To some other members of my generation, my parents, and especially my father, represented intelligence and sophistication. They lived in New York City, went to jazz clubs and chamber music concerts, read widely (both fiction and news), went to foreign movies, and so on.

When I was on vacation, I stayed with a friend who knew my parents when he and I were kids, and he remembered my father as rather rough-hewn, blunt of speech, a practical businessman who’d never been to college.

And both of those things were true. I guess that’s another lesson for writers — people have many different sides, and they don’t show the same things to everybody they meet (and sometimes people just see different things, for various reasons).

3. I just watched Guardians of the Galaxy again. The first time I was still somewhat in shock from having just seen Lucy, so now I think I’ve got a clearer picture. Guardians was generally praised for its humor and irreverence, and it definitely has those elements, but the snark is just a thin outer coating for a very gooey center.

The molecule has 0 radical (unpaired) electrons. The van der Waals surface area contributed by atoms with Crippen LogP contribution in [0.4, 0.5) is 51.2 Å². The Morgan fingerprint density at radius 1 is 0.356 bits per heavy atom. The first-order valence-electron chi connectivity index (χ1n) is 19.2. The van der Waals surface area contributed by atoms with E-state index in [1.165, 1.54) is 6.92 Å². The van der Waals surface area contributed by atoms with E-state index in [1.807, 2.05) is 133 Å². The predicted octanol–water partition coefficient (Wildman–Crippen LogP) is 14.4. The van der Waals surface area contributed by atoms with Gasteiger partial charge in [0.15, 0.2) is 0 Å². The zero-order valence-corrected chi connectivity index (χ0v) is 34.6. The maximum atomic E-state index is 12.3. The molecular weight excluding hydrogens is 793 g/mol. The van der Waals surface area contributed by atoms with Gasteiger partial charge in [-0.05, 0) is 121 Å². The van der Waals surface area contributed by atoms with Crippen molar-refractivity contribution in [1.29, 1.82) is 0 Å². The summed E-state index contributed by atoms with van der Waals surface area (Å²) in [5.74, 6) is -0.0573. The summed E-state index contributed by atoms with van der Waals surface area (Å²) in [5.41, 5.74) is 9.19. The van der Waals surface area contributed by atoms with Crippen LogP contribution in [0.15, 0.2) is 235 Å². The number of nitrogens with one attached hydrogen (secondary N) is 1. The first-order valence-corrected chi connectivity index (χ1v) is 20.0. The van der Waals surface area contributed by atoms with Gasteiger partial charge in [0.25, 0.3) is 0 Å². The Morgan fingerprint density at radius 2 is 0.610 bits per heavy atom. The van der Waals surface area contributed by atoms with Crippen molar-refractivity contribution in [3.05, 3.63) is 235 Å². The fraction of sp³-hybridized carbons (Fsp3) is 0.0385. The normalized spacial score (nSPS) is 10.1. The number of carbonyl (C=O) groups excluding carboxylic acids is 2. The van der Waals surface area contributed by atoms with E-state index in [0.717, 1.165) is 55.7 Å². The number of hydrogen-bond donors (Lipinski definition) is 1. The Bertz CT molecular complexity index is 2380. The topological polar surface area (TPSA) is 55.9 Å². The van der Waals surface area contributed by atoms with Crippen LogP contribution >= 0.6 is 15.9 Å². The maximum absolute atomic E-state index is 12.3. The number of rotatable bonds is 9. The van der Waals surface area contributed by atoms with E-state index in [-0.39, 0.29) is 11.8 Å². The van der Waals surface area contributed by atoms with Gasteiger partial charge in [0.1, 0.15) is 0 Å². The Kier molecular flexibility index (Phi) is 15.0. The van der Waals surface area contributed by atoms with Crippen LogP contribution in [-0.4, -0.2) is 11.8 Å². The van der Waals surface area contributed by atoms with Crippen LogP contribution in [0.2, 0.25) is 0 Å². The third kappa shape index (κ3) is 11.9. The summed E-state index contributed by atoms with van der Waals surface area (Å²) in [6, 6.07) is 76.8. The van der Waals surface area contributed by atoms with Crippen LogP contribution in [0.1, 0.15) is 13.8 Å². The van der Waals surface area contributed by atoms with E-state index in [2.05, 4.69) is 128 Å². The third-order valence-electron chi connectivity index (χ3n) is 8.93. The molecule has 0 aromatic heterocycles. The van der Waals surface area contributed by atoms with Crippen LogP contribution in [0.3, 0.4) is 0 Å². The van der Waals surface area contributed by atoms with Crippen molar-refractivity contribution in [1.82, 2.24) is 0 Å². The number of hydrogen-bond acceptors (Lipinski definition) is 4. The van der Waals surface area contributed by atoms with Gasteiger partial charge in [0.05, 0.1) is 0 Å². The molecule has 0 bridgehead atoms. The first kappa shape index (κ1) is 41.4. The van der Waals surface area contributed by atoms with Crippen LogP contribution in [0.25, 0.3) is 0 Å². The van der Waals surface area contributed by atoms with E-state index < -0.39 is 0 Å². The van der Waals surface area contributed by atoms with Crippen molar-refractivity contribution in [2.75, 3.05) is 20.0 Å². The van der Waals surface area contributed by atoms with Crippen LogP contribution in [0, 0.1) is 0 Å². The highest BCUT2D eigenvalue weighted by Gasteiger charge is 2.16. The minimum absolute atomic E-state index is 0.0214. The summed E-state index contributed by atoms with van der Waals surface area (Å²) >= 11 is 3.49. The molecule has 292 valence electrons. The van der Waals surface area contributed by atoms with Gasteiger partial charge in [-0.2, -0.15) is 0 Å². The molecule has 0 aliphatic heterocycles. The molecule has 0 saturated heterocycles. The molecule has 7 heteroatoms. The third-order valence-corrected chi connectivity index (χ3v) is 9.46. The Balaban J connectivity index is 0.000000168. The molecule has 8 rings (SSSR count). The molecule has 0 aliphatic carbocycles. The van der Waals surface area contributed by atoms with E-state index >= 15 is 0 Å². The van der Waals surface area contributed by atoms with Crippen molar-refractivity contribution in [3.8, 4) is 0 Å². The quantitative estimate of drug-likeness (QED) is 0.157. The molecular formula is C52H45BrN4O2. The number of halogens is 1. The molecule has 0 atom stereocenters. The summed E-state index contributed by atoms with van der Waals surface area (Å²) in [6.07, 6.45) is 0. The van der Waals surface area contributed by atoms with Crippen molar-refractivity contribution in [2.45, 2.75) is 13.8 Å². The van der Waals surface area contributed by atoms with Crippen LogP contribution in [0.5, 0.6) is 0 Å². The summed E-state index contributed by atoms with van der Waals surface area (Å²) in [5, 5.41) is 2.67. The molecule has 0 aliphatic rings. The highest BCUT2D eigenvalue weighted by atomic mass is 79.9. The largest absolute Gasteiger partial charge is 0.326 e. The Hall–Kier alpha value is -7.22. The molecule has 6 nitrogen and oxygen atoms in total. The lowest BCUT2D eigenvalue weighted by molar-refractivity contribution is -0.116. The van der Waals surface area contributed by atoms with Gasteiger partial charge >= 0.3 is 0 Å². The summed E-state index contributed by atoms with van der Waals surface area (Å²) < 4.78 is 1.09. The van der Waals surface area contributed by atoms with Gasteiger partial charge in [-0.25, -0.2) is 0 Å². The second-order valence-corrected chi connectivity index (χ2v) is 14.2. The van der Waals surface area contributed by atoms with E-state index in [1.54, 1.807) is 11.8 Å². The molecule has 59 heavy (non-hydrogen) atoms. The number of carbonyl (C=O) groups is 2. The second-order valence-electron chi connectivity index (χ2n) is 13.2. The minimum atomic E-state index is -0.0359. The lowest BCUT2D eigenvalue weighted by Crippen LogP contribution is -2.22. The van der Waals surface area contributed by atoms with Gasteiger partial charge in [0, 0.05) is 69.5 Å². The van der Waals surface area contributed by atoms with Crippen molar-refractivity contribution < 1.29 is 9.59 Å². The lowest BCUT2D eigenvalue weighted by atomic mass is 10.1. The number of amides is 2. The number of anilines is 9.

The intergalactic badasses on this team bond almost immediately, talking about friendship and getting drunk so they can reveal all their griefs and insecurities. It was one thing when Gimli and Legolas realized they were friends after two and a half endlessly long Lord of the Rings movies, but the Guardians seem to get to that stage before the opening credits are over.

(By the way, it’s particularly silly to feel you have to speed through these sorts of character arcs when you know you’re going to get sequels!)

That being said, Gamora is one who disappoints the most. It’s several big steps down from her initial (and wonderful) rejection of Quill and his “pelvic sorcery” to her final, cooing acknowledgement of him as her “Star-Lord.” James T. Kirk would have cringed at that one.

I still like the movie, but I think it is a bit of a problem when you end up liking the CGI characters more than the ones played by human actors.

4. I saw a documentary where Norman Mailer said he always felt good about his novel Tough Guys Don’t Dance, mostly because it had been so quick and easy to write. He said it was like a woman who had had 12 kids, but was always especially fond of the last one, because the delivery had been so easy.

I’m sort of feeling that way about my current story. It’s funny how that goes. Stevie One came together pretty smoothly. One Night at the Quarter was a lot of work. I think you can sort of tell the difference. Which isn’t to say that one is better than the other — Inherent Vice and Mason & Dixon are both great books — but as a writer I think you do feel a special fondness for the ones which were smoother going.